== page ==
Tremendous public input for parks & rec master plan; $8.5 million estimated cost

Karrigan Monk
Black Mountain News
The Black Mountain Town Council met March 1 in a special call meeting to hear a presentation on the new parks and recreation master plan.

The public has spoken, and Black Mountain is listening.

Black Mountain Town Council gathered for a special call meeting March 1 to hear a presentation for the town’s Recreation & Parks Department master plan.

The presentation comes after the council listed implementing the plan as its top priority for the year during a council retreat Feb. 25.

The draft plan, presented by James Ford, a land planner with McGill Associates, details improvements that could be made to the parks and recreation facilities in town over the next 10 years. In total, Ford estimated the cost to be more than $8.5 million, but he said this number could increase as costs continue to rise.

In order to come up with recommendations for town, Ford said McGill Associates used “a lot” of public input.

“There’s a lot of different interests represented in this plan,” Ford said. “You are an eclectic town with lots of different interests, and recreation is huge.”

He said he has been doing this job for 15 years and has probably seen more input in Black Mountain than he has anywhere else.

Ford said 292 participants attended seven different drop-in meetings to have their voices heard. Additionally, 838 surveys were completed, representing 1,423 individuals making up 17% of the town population, according to Ford. He said he also spoke with 45 participants, including Town Council members, over seven focus/stakeholder groups.

During this public input period, Ford said he was able to come up with a list of the residents' top 10 preferences. Topping the list with 160 votes is a want for a multi-sports complex. Ford said this points to a want for year-round recreation facilities.

Mayor Michael Sobol inquired about using the old Bi-Lo building as an indoor recreation and community center. Ford said this would be up to the council to make the final decision, but it could perhaps be a possibility.

McGill Associates complied a list of a top 10 amenities based on public input.

One question on the survey asked if the respondent would be in favor of expanding recreational opportunities in the town. Of those who responded, 98% were in favor.

Ford also pointed out a question that asked if residents were willing to pay a “nominal” fee to use a facility. Of those who responded, 89% were willing to pay.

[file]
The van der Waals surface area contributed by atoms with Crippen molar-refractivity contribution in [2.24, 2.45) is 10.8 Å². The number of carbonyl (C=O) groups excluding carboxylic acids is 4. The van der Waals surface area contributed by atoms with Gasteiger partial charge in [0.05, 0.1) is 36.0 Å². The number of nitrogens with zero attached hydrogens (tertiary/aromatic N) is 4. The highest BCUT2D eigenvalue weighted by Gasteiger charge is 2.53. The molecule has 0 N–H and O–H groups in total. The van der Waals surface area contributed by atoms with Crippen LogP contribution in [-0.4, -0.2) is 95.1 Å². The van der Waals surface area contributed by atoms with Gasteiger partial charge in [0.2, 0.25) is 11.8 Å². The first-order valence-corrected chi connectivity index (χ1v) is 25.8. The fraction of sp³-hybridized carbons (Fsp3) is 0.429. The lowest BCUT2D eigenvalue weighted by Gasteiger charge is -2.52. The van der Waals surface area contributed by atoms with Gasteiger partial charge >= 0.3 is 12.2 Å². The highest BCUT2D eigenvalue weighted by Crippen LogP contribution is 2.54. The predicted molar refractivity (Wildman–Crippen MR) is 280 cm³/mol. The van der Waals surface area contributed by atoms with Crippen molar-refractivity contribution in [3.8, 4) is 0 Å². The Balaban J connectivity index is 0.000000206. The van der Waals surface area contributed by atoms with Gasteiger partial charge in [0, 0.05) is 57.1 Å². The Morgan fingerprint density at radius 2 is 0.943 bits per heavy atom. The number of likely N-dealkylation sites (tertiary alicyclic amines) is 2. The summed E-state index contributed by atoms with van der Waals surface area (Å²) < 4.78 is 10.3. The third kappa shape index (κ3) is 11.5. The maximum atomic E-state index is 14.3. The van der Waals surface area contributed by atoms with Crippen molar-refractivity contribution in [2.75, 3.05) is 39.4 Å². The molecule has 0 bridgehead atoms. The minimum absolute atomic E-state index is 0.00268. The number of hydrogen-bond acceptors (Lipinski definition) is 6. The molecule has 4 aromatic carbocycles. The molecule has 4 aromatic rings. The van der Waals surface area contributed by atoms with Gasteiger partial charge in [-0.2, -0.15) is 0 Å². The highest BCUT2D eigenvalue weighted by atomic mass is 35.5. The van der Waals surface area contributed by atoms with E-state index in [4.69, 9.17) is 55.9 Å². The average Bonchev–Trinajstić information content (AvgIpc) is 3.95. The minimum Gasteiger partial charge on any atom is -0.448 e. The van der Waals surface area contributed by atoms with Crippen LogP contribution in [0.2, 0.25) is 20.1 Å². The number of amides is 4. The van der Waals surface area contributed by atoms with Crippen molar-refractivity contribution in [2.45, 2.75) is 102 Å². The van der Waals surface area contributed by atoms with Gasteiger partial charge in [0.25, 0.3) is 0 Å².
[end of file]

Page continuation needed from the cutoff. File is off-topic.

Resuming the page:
For existing parks and facilities, Ford recommended putting up entry and wayfinding signs at each park to create a cohesive brand across town recreation facilities. He also gave specific recommendations for each town-owned recreation facility, along with a price tag associated with each project.

“Existing facility maintenance and repair,” Ford said. “This is huge. Why? Because you have extremely nice facilities that are well-loved, but loved to death. Things have to be maintained. More importantly than building new, in my opinion, is taking what you’ve got and making it what it needs to be.”

 In general, Ford said the plan focused on “accessibility and connectivity.”

More:Town Council lists parks & rec study as top priority for upcoming year

Council member Pam King thanked the team behind the plan and residents who participated in public input. She said she was ready to make all the improvements, but expectations need to be managed.

“I want all of this,” King said. “I also want to say out loud that I’m pretty sure we’re going to disappoint every single person in this room in one way or another.”

Ford said he wanted to stress that the plan was not a promise to do anything, but instead a guide of what could be done when funding is available.

No action was taken during the special call meeting, and the plan remained in its draft stage so changes can still be made at the town or council’s request. Once adopted, the town can start applying for grants and allocating funds to implement changes outlined in the plan.